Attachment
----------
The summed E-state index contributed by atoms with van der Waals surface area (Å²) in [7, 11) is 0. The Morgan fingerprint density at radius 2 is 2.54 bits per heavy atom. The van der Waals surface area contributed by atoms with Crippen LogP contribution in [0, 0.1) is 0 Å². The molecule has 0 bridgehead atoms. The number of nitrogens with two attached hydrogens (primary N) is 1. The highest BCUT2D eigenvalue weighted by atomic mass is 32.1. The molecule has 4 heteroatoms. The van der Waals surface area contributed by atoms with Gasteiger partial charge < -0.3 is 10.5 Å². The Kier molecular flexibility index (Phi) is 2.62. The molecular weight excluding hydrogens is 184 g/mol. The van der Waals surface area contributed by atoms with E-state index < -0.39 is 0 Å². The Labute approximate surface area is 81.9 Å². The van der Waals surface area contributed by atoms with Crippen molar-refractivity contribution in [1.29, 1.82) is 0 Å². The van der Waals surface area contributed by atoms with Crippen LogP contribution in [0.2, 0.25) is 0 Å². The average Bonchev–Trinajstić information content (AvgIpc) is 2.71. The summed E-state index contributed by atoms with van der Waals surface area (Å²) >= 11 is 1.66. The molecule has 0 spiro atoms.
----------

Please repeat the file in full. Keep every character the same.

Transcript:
The summed E-state index contributed by atoms with van der Waals surface area (Å²) in [7, 11) is 0. The Morgan fingerprint density at radius 2 is 2.54 bits per heavy atom. The van der Waals surface area contributed by atoms with Crippen LogP contribution in [0, 0.1) is 0 Å². The molecule has 0 bridgehead atoms. The number of nitrogens with two attached hydrogens (primary N) is 1. The highest BCUT2D eigenvalue weighted by atomic mass is 32.1. The molecule has 4 heteroatoms. The van der Waals surface area contributed by atoms with Gasteiger partial charge < -0.3 is 10.5 Å². The Kier molecular flexibility index (Phi) is 2.62. The molecular weight excluding hydrogens is 184 g/mol. The van der Waals surface area contributed by atoms with E-state index < -0.39 is 0 Å². The Labute approximate surface area is 81.9 Å². The van der Waals surface area contributed by atoms with Crippen molar-refractivity contribution in [1.29, 1.82) is 0 Å². The van der Waals surface area contributed by atoms with Crippen LogP contribution in [0.2, 0.25) is 0 Å². The average Bonchev–Trinajstić information content (AvgIpc) is 2.71. The summed E-state index contributed by atoms with van der Waals surface area (Å²) >= 11 is 1.66. The molecule has 0 spiro atoms.